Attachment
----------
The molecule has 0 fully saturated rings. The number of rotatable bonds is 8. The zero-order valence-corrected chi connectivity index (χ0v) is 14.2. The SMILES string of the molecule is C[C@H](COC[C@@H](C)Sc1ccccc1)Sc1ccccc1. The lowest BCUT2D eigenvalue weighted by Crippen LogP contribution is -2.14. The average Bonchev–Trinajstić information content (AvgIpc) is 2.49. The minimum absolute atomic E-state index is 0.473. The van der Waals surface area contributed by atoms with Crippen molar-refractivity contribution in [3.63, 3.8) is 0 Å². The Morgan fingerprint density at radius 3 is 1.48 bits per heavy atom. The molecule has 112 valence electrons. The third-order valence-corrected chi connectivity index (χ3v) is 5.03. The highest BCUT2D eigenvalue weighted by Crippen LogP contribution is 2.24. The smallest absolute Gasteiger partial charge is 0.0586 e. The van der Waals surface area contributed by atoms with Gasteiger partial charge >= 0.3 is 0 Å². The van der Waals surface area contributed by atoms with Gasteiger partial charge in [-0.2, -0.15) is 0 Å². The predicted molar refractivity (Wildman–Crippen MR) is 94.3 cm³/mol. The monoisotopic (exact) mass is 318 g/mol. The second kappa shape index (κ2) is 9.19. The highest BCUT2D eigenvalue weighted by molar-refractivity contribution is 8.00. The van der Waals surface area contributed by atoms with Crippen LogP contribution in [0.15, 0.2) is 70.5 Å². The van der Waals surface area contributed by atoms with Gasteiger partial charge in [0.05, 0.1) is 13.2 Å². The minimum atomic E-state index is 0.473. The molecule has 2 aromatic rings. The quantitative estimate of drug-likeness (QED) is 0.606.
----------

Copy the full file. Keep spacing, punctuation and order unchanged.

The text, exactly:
The molecule has 0 fully saturated rings. The number of rotatable bonds is 8. The zero-order valence-corrected chi connectivity index (χ0v) is 14.2. The SMILES string of the molecule is C[C@H](COC[C@@H](C)Sc1ccccc1)Sc1ccccc1. The lowest BCUT2D eigenvalue weighted by Crippen LogP contribution is -2.14. The average Bonchev–Trinajstić information content (AvgIpc) is 2.49. The minimum absolute atomic E-state index is 0.473. The van der Waals surface area contributed by atoms with Crippen molar-refractivity contribution in [3.63, 3.8) is 0 Å². The Morgan fingerprint density at radius 3 is 1.48 bits per heavy atom. The molecule has 112 valence electrons. The third-order valence-corrected chi connectivity index (χ3v) is 5.03. The highest BCUT2D eigenvalue weighted by Crippen LogP contribution is 2.24. The smallest absolute Gasteiger partial charge is 0.0586 e. The van der Waals surface area contributed by atoms with Gasteiger partial charge >= 0.3 is 0 Å². The van der Waals surface area contributed by atoms with Gasteiger partial charge in [-0.2, -0.15) is 0 Å². The predicted molar refractivity (Wildman–Crippen MR) is 94.3 cm³/mol. The monoisotopic (exact) mass is 318 g/mol. The second kappa shape index (κ2) is 9.19. The highest BCUT2D eigenvalue weighted by molar-refractivity contribution is 8.00. The van der Waals surface area contributed by atoms with Crippen LogP contribution in [0.15, 0.2) is 70.5 Å². The van der Waals surface area contributed by atoms with Gasteiger partial charge in [0.05, 0.1) is 13.2 Å². The minimum atomic E-state index is 0.473. The molecule has 2 aromatic rings. The quantitative estimate of drug-likeness (QED) is 0.606.